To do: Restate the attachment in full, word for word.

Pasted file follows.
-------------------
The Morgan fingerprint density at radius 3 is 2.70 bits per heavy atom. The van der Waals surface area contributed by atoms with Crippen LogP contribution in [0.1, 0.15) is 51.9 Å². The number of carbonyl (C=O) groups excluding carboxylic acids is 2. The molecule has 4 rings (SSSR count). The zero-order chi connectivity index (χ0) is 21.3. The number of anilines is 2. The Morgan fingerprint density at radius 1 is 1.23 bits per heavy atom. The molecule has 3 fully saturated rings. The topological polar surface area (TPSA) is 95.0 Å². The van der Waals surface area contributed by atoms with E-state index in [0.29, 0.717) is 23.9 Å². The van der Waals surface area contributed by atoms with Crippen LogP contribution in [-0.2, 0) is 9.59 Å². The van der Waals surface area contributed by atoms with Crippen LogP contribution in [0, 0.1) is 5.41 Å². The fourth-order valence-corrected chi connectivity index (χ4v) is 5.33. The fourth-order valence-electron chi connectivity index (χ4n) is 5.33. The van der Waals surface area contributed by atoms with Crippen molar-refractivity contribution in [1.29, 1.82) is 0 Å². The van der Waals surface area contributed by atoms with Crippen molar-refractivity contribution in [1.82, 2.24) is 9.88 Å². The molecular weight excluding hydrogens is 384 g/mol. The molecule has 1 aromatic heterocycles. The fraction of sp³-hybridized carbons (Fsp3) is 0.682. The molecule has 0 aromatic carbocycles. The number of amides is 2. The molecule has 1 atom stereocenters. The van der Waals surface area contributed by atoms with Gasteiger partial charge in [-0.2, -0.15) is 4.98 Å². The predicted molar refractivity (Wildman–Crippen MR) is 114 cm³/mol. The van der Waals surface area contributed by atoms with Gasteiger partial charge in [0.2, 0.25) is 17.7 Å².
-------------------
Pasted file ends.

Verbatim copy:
The Morgan fingerprint density at radius 3 is 2.70 bits per heavy atom. The van der Waals surface area contributed by atoms with Crippen LogP contribution in [0.1, 0.15) is 51.9 Å². The number of carbonyl (C=O) groups excluding carboxylic acids is 2. The molecule has 4 rings (SSSR count). The zero-order chi connectivity index (χ0) is 21.3. The number of anilines is 2. The Morgan fingerprint density at radius 1 is 1.23 bits per heavy atom. The molecule has 3 fully saturated rings. The topological polar surface area (TPSA) is 95.0 Å². The van der Waals surface area contributed by atoms with E-state index in [0.29, 0.717) is 23.9 Å². The van der Waals surface area contributed by atoms with Crippen LogP contribution in [-0.2, 0) is 9.59 Å². The van der Waals surface area contributed by atoms with Crippen LogP contribution in [0, 0.1) is 5.41 Å². The fourth-order valence-corrected chi connectivity index (χ4v) is 5.33. The fourth-order valence-electron chi connectivity index (χ4n) is 5.33. The van der Waals surface area contributed by atoms with Crippen molar-refractivity contribution in [1.29, 1.82) is 0 Å². The van der Waals surface area contributed by atoms with Crippen molar-refractivity contribution in [1.82, 2.24) is 9.88 Å². The molecular weight excluding hydrogens is 384 g/mol. The molecule has 1 aromatic heterocycles. The fraction of sp³-hybridized carbons (Fsp3) is 0.682. The molecule has 0 aromatic carbocycles. The number of amides is 2. The molecule has 1 atom stereocenters. The van der Waals surface area contributed by atoms with Gasteiger partial charge in [-0.2, -0.15) is 4.98 Å². The predicted molar refractivity (Wildman–Crippen MR) is 114 cm³/mol. The van der Waals surface area contributed by atoms with Gasteiger partial charge in [0.2, 0.25) is 17.7 Å².